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Legacy of the Romantics

Updated Sunday, 1 May 2022
Who were the Romantics and what did they stand for? Stephanie Forward explains.

This content is associated with The Open University's English courses and qualifications.

Character of Mary Shelley

Nowadays the word ‘romantic’ tends to trigger associations with love and sentimentality, but the period known as the Romantic era encompassed so much more! Romanticism is notoriously difficult to define and has been interpreted in various ways in different countries. However, it is true to say that it flowered originally against a backdrop of violent revolution during a period of economic, political and social transition. It was a European phenomenon, and had an impact upon many spheres of thought and activity. Advocating freedom and independence, many artists and philosophers of the late eighteenth and early nineteenth centuries challenged the way people looked at the world, emphasizing the integrity of the individual and refusing to bow to convention.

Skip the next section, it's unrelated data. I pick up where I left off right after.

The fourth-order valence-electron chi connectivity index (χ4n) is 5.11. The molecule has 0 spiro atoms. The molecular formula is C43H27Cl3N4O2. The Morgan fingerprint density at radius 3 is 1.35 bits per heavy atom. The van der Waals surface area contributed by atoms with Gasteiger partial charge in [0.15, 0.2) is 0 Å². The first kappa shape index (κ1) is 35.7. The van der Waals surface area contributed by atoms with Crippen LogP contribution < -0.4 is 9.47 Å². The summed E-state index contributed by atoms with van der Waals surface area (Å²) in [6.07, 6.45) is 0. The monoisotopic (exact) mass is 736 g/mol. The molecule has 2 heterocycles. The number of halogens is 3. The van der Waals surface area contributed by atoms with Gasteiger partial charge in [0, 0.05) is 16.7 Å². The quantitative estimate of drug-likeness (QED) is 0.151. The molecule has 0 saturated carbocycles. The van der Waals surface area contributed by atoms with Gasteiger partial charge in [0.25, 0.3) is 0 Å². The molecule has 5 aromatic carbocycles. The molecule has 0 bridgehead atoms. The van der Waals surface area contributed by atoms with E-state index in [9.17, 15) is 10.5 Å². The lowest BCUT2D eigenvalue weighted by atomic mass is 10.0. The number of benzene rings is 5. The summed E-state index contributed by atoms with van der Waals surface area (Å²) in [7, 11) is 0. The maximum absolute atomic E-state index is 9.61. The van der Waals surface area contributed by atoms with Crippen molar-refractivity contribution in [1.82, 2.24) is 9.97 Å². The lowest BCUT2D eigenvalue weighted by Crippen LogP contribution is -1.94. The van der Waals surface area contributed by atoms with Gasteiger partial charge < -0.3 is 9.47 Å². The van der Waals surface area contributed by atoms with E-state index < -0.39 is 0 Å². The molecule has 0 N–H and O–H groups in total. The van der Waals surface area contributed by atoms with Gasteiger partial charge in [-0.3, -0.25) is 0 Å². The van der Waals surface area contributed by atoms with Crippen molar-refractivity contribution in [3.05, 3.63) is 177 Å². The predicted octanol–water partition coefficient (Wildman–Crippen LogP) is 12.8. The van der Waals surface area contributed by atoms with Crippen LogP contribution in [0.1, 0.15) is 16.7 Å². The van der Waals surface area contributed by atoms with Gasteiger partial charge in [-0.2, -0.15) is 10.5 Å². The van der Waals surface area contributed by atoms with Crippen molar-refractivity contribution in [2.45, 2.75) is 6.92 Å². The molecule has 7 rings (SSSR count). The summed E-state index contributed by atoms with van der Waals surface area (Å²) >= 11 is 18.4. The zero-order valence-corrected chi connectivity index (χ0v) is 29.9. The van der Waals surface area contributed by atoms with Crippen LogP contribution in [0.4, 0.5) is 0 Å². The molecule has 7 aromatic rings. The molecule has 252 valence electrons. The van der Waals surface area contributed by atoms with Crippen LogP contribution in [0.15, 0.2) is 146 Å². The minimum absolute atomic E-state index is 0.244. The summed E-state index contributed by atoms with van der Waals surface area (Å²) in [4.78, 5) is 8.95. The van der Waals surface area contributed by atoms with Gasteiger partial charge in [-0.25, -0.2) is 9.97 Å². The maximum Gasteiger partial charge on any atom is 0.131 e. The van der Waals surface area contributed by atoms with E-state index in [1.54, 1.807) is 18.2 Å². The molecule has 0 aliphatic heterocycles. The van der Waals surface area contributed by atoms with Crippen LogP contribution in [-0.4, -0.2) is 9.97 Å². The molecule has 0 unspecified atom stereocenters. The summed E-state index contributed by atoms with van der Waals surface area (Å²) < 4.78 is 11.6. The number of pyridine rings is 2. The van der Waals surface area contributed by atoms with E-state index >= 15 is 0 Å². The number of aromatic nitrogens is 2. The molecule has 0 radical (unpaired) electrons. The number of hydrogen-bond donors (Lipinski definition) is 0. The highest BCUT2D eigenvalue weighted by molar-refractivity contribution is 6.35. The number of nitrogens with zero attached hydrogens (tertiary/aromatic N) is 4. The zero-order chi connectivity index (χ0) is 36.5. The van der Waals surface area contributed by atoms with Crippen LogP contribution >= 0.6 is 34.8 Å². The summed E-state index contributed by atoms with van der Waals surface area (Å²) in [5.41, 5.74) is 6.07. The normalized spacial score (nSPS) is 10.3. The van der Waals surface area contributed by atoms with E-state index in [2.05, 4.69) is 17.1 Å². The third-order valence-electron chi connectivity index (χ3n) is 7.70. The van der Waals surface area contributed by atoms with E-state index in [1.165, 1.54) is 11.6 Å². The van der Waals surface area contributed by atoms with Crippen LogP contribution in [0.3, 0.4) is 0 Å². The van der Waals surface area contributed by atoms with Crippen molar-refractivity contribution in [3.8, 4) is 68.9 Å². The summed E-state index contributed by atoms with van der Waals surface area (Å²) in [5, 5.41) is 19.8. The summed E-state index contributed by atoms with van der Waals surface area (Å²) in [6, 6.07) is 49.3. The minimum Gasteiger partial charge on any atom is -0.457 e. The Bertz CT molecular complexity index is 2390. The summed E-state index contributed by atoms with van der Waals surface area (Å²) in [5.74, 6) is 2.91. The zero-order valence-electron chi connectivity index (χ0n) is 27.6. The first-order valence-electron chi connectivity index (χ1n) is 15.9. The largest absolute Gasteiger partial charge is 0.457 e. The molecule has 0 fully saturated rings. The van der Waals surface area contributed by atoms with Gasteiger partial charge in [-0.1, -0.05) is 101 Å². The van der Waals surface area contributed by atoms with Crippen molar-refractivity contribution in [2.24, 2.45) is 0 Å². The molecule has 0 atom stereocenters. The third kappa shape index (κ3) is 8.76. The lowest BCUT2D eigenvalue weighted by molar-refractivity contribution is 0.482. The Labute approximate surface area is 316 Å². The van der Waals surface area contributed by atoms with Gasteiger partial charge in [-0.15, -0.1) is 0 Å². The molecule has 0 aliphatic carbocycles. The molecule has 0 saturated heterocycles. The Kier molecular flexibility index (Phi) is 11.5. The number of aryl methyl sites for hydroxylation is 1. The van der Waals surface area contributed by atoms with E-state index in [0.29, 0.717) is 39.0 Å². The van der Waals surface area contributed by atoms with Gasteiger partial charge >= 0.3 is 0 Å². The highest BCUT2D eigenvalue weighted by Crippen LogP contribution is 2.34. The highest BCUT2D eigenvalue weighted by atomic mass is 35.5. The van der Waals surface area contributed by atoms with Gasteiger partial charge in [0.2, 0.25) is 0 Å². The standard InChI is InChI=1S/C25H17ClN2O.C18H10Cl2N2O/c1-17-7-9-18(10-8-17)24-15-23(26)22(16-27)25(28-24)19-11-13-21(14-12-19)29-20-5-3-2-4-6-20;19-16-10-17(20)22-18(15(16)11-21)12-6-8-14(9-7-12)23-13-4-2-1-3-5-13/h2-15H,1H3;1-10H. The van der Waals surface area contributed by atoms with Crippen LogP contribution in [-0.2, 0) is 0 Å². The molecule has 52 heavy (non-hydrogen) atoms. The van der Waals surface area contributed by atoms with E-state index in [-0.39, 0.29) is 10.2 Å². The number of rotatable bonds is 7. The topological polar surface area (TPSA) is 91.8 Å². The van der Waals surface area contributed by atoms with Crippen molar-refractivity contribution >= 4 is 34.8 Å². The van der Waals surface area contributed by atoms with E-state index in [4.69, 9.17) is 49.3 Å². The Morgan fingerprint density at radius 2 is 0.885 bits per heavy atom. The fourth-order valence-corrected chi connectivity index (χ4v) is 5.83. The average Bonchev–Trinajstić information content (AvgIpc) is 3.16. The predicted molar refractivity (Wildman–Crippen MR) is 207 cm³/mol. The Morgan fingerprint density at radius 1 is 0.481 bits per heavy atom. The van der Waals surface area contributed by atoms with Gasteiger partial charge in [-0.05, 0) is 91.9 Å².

Blake, Coleridge, Wordsworth, Byron, Keats and Shelley were pre-eminent among the Romantic poets. Regarding themselves as intuitive prophets, they rejected the pure rationalism and order of the Enlightenment, maintaining that nature and the healing power of the imagination could enable people to transcend their everyday circumstances. Creative powers could be used to illuminate and transform the world into a coherent vision, to regenerate mankind spiritually. Given the centrality of the poetic imagination, poets could therefore claim to be interpreters of reality. Shelley asserted that ‘Poets are the unacknowledged legislators of the world.’

The Romantics found fresh ways to express themselves: their reverence for nature, in its awesome majesty, was to prove a lasting legacy. Drawing upon the environment for inspiration, they encouraged people to travel, both literally and metaphorically, into new territories. Their attitudes to life were liberating and made the world seem a place of infinite potential. The ramifications of their approach have continued to have an impact on culture subsequently.

Certain literary character types stem from the Romantic period: for example, the dark, brooding, rebellious Byronic hero and the mysterious femme fatale such as Keats’s ‘La Belle Dame Sans Merci’. Romantics often embraced the macabre, hence the popularity of Gothic novels. There was also keen interest in scientific discoveries and developments. In particular, Mary Shelley’s ‘Frankenstein’ has endured and it has been argued that this pioneering text paved the way for science-fiction.